We define formal languages as a codataype of infinite trees
branching over the alphabet. Each node in such a tree indicates whether the
path to this node constitutes a word inside or outside of the language. This
codatatype is isormorphic to the set of lists representation of languages,
but caters for definitions by corecursion and proofs by coinduction.
Regular operations on languages are then defined by primitive corecursion.
A difficulty arises here, since the standard definitions of concatenation and
iteration from the coalgebraic literature are not primitively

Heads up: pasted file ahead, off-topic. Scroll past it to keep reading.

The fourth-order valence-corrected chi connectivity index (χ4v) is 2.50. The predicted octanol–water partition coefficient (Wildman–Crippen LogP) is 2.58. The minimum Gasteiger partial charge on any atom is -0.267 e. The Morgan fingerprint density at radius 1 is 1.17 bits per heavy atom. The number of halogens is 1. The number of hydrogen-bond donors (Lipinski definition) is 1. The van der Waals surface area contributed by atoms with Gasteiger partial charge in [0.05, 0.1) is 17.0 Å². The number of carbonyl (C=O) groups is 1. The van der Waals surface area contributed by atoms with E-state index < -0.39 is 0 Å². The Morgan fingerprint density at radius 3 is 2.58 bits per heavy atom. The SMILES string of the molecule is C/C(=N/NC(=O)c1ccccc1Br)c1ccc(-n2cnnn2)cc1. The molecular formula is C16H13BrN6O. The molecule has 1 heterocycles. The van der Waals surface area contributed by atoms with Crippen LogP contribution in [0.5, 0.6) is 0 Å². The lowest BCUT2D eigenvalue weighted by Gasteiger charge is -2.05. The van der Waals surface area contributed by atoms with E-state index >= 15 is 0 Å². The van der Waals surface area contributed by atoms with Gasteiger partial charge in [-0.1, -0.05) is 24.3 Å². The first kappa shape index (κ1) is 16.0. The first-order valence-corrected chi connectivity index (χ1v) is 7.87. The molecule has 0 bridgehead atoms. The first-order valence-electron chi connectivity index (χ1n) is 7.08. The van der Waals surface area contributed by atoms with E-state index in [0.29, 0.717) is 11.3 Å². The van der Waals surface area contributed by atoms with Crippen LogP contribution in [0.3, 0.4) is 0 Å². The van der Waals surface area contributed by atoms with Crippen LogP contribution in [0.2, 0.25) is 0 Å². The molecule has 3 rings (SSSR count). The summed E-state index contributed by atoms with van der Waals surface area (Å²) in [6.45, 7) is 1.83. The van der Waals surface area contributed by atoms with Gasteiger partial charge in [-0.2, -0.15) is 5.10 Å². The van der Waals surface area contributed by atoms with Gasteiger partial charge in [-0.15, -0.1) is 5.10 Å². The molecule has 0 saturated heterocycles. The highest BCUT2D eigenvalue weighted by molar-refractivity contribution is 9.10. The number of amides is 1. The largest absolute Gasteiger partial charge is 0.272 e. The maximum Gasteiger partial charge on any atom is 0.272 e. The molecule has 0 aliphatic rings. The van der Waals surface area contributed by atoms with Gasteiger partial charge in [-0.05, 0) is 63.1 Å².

corecursive-they require guardedness up-to union/concatenation.
Without support for up-to corecursion, these operation must be defined as a
composition of primitive ones (and proved being equal to the standard
definitions). As an exercise in coinduction we also prove the axioms of
Kleene algebra for the defined regular operations.
Furthermore, a language for context-free grammars given by productions in
Greibach normal form and an initial nonterminal is constructed by primitive
corecursion, yielding an executable decision procedure for the word problem
without further ado.